There are some unit tests, some feature tests, and a whole lot of Laravel Dusk tests.

Please do NOT run all the Dusk tests together!

All my tests reside in the Admin app. Yes, there are feature tests in the BasicFrontend app, but these are for the contact form and in some need of work. I chose to keep them there for now.

Unit and Feature Tests

Please make sure that your phpunit.xml is set up ok.

Please especially make sure that "DB_DATABASE" is set to the correct database. Make sure that this database exists before running your tests!

Now, before you run any test, run on your command line:

php artisan route:list

Seeing all the routes is a good sign! If not, something is awry.

You can run all the unit and feature tests at once. Run at the command line:

This is what I get (April 2020):

Laravel 7 comes with a new Artisan Test Runner:
php artisan test

Dusk Tests

Laravel Dusk runs software tests through the browser. It is fabulous! It's also a pain in the ass.

You need to set up Dusk first. Please refer to Dusk's documentation. Here are pointers about the ".env.dusk.local" and "phpunit.dusk.xml" files:

Please ensure that you have a "phpunit.dusk.xml" and that the settings are ok. The database must be set up before running Dusk.

You should have "DuskTestCase.php" in your tests folder. All Dusk tests extend this file. Actually, just like I do with controllers, I have my own custom base class that extends DuskTestCase:

Dusk takes a screenshot of the browser at the moment of a test failure. Screenshots are in the "screenshots" folder:

Dusk goes through the browser step-by-step automatically. The actual page is rendered in the browser (whether it displays during the test or not). Typically, the page is rendered, then an assertion is made that something displays, or is missing, on the page.

Well, the page may take too long to render, and bam! The assertion is made -- and fails!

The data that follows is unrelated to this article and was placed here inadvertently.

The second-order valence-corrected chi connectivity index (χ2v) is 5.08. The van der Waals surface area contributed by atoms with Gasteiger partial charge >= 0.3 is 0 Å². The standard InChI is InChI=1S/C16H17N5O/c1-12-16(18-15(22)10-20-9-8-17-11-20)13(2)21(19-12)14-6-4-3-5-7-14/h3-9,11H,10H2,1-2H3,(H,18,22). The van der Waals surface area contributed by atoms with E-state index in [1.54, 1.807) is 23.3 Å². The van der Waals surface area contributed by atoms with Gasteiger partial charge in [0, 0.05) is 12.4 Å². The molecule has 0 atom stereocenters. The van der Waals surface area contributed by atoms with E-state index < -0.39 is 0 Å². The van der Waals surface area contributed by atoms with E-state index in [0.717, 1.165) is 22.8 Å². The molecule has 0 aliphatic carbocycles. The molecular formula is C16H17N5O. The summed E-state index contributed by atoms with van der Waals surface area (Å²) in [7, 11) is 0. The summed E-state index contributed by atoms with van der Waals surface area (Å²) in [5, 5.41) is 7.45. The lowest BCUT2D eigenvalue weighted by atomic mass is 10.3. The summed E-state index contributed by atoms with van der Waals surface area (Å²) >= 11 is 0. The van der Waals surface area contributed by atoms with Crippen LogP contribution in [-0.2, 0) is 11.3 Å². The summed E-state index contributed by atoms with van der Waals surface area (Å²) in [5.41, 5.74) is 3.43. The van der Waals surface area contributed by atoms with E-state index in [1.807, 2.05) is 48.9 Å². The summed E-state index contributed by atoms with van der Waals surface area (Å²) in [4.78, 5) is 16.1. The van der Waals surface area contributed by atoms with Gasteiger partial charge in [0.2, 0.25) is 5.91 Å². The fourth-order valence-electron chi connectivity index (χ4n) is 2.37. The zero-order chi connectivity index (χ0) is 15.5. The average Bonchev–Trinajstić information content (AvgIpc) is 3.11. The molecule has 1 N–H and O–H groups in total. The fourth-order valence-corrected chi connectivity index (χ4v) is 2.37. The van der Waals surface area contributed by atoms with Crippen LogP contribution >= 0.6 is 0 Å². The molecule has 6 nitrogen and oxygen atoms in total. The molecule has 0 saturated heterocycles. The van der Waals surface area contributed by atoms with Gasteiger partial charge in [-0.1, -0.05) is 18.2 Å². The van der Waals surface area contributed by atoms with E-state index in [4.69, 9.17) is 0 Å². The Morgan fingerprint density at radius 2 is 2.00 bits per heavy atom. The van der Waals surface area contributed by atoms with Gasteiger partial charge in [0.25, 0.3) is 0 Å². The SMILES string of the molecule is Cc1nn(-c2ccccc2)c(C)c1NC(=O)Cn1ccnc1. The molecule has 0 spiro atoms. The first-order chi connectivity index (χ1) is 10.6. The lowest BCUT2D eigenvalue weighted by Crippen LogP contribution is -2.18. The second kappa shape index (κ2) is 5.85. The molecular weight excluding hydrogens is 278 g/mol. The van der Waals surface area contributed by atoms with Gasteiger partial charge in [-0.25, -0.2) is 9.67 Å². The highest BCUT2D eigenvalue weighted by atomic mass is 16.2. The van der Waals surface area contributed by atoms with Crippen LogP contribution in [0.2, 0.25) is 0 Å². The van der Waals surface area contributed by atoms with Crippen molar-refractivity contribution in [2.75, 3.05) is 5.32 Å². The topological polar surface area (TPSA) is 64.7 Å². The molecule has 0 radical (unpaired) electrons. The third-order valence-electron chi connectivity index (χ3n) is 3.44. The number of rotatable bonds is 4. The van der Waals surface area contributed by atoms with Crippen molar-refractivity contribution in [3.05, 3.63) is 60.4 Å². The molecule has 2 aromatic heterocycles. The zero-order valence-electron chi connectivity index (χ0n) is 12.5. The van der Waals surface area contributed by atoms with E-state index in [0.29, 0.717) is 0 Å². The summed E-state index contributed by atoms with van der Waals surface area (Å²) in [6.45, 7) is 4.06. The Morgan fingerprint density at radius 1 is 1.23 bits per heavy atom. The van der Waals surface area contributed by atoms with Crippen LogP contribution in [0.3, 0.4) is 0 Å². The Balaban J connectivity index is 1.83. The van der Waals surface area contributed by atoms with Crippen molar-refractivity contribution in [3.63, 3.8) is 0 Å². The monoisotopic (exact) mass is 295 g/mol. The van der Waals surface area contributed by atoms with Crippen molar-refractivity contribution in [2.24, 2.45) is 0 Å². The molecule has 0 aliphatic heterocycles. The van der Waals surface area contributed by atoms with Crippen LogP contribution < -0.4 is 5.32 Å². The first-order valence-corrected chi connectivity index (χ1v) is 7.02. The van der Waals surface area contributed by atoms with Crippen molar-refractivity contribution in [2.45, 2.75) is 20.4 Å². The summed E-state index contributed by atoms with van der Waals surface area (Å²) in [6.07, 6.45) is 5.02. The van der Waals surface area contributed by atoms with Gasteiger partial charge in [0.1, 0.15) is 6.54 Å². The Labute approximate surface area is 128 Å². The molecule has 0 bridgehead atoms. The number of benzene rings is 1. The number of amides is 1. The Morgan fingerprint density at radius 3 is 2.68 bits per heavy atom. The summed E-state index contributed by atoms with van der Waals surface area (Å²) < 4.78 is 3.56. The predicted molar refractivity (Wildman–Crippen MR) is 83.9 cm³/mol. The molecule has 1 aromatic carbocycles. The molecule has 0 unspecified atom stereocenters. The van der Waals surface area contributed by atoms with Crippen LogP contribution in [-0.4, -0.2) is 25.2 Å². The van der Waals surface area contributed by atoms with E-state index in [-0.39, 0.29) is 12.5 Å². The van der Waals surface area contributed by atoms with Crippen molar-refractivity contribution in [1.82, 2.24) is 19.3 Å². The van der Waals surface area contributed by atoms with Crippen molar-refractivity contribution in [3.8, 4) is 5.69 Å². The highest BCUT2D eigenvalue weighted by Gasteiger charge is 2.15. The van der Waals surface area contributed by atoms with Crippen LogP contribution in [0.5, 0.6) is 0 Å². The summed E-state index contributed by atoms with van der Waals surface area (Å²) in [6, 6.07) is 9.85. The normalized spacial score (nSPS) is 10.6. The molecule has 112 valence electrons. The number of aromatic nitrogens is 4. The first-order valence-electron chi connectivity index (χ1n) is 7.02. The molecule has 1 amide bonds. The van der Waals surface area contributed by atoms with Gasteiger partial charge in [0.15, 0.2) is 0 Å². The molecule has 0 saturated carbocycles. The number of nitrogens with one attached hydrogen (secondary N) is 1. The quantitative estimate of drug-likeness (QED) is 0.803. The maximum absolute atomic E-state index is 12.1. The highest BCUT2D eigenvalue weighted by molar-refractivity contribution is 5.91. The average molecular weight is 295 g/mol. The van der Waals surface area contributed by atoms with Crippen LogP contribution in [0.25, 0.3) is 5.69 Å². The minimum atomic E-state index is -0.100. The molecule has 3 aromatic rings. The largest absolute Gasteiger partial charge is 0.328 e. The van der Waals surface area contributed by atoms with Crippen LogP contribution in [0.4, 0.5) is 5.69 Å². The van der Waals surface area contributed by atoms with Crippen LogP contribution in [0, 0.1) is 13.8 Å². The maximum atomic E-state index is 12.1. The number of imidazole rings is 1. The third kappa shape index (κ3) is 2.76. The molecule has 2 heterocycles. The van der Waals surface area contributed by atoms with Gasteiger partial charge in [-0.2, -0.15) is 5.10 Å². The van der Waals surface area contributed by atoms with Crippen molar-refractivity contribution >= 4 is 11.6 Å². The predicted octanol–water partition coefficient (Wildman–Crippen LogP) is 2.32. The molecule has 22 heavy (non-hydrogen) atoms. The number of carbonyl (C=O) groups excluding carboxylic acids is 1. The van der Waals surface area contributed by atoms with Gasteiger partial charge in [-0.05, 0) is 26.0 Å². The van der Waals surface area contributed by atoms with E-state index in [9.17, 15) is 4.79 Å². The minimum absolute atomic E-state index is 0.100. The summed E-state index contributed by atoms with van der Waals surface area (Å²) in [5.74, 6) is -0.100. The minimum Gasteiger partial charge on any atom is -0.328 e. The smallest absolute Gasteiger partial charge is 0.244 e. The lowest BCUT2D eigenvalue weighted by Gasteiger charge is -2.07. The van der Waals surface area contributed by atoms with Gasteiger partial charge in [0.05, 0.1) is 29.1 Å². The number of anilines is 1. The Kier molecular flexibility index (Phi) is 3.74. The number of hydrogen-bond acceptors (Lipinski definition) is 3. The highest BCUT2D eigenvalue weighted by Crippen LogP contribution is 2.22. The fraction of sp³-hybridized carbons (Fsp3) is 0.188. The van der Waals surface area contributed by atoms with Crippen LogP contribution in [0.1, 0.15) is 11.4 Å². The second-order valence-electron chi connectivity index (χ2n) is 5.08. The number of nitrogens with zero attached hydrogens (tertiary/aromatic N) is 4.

Hey, there's a real browser going on!

Typical testing scenario:
  • Dusk says, "launch the browser", and a browser is launched (you may not see this browser during the test).
  • Then Dusk says "go to the login page", and the browser displays the login page (yes, whether you see it or not).
  • Then, Dusk says "type 'Bob' in the username box", "type 'secret' in th e password box", and then "click the submit button".
  • Then the browser waits for the login to process, and then up comes the "Welcome Bob!" message.
  • The assertion is "see 'Welcome Bob!'".
  • TRUE! Test passes.

  • Typical Dusk snafu: The browser has not finished rendering the login process, but Dusk goes ahead with the assert statement anyways. Well, there is no "Welcome Bob!" message yet, so the assertion fails.

    There is a wonderful Dusk method called "pause" that makes the Dusk test do nothing. Dusk pauses so the browser can finish doing what it's doing. Hey Dusk, slow down, you move too fast!

    Just one little problem with "pause": you did not pause long enough!

    Hey, it's a real browser! Its speed depends on the computer. RAM, CPU, phases of the moon.

    In my ongoing efforts to figure out the infamous Dusk question: "how long to pause", I created a method in my custom Dusk base test called (wait for it)... "pause":

    As you have already discerned, I failed miserably at understanding the magic number to pause as the "base pause". So, heck, let's just conjure up yet another environment variable so I can get a number high enough for my tests to pass given the particular mood of my computer:

    I spent an inordinate amount of time on this aspect of Dusk, frequently on the wrong side of midnight. You can see my anguish in the Dusk tests. Here's an example:

    You know that suite of Dusk tests that took 10 minutes to run cleanly and successfully? Well, two weeks ago one of those tests failed even though the test is fine. I ended up elongating a pause. Well, last week that same test failed again. Elongating the pause yet again did the trick!

    So, how many times have I run my suite of Dusk tests? A lot. Well, more than merely a lot. Lots!! During a run, if an individual test produced a false negative, I would lengthen the pause(s). So over time, from running my Dusk tests over and over and over, I ended up tuning my Dusk tests to run at the absolute slowest it could run to accommodate the slowest browser rendering my computer could muster at its sleepiest.